5 Ways to Reduce Product Delivery Damage

Ensuring that goods arrive at their intended destination is one of the top priorities of any operations, logistics, or warehouse manager. Other than setting up effective shelving systems and working with suppliers who have a equal commitment to reducing delivery damage, there are many things that managers can to do reduce the incidence of produce delivery damage. Read these five practical strategies for getting started.

1. Use a Good Pallet System

Using a secure pallet racking system along with durable pallets in your warehouse allows goods to be stored, picked, and loaded with minimum impact or potential for damage.

Investigate the best types of pallets for your load size and practices. For example, ensure that pallets are use appropriately according to their design. Four-way pallets can facilitate picking from all angles, whereas two-way pallets are designed to be lifted only from two sides without potential for damage.

2. Protecting Exposed Elements

If you’re shipping items stored in drums or totes, make sure their exposed elements are well protected. Valves on drums should be well covered with caps, taped with protective bubble wrap, or otherwise secured as they can leak if bumped during transport and create clean up headaches.

Other items such as pipes or steel tubing can be covered at the ends to reduce damage during transport. This can eliminate the potential for these items being completely usable due to damage and allow employees to load and unload much more efficiently without fear of causing damage.

3. Clear and Effective Labelling

The importance of effective labelling can’t be overstated. This is especially true for fragile and special-attention items. If an item must not be tipped, stacked, or turned, it’s important to make it very clear on all sides of the packaging materials. Consider where the items will be shipped in these boxes. Provide labelling in different languages or graphic representations where necessary.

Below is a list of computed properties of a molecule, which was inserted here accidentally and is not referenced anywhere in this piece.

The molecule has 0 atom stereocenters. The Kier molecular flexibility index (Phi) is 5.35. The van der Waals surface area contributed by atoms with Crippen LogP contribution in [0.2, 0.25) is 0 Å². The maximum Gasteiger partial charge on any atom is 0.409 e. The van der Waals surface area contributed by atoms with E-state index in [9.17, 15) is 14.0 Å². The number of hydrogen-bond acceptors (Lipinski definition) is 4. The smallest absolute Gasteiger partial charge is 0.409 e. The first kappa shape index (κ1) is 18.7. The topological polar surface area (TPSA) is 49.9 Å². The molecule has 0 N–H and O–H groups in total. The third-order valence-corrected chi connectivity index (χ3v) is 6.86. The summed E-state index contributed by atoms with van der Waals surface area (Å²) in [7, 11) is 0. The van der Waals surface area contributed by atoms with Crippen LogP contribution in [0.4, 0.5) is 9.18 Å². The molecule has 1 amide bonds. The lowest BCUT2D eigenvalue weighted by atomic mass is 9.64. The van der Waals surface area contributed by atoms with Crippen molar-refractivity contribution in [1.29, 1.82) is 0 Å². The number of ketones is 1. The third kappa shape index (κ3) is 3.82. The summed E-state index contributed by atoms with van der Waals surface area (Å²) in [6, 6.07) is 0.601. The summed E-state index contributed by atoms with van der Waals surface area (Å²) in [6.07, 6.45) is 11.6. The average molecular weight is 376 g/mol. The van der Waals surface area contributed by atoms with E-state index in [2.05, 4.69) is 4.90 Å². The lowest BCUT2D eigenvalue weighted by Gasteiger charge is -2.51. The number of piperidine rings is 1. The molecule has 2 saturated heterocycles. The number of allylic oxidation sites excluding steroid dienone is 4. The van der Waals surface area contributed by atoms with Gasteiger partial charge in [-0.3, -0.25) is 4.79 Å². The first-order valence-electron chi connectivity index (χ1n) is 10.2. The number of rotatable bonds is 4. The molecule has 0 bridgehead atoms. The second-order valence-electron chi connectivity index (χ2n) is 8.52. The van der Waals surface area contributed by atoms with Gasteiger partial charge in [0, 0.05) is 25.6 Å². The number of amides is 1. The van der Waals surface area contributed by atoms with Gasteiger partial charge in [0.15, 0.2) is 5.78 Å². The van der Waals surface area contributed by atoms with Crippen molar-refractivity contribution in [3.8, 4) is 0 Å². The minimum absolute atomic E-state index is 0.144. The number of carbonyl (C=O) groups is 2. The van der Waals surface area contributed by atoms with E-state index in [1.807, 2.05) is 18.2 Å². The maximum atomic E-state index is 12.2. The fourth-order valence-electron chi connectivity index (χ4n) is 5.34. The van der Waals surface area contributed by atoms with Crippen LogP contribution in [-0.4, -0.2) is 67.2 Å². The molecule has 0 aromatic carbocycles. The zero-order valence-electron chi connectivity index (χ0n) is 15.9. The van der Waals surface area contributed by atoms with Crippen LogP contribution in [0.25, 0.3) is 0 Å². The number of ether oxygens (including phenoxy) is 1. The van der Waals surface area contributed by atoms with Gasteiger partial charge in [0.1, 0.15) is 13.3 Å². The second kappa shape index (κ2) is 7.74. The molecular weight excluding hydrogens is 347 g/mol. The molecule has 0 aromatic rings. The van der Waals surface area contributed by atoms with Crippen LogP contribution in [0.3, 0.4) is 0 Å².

In some cases, for example, because of high volume shipments, it may make more sense for warehouses to use special purpose boxes for particular products instead of printing out and adhering labels on to individual boxes.

4. Packing

Use Appropriate Packaging Materials

While reduce unnecessary packaging can assist with reducing wastage and cut costs, using inadequate packaging can encourage product damage during storage or delivery. Use cartons with appropriate burst weight for different products. Avoid using cartons that are not designed for multiple use.

If the packaging materials are not designed to be re-used, make sure that the warehouse is following the instructions on the cartons or boxes. Shrink wrapping pallets or units may be necessary to reduce chance of damage.

Optimise Packing Practices

Items should be packed carefully to fill the carton and correctly position the contents. This discourages uneven pressure distribution during transport when the cartons are stacked, and can help reduce damage from broken or splitting cartons.

5. Communicating with Carriers

Along with correct labelling on each individual unit, bills of lading should itemise all products that are being transported. The carrier is thus aware of the items they will be shifting and can highlight special instructions to the carrier. Provide sufficient instructions to carriers to minimise damage during transport.

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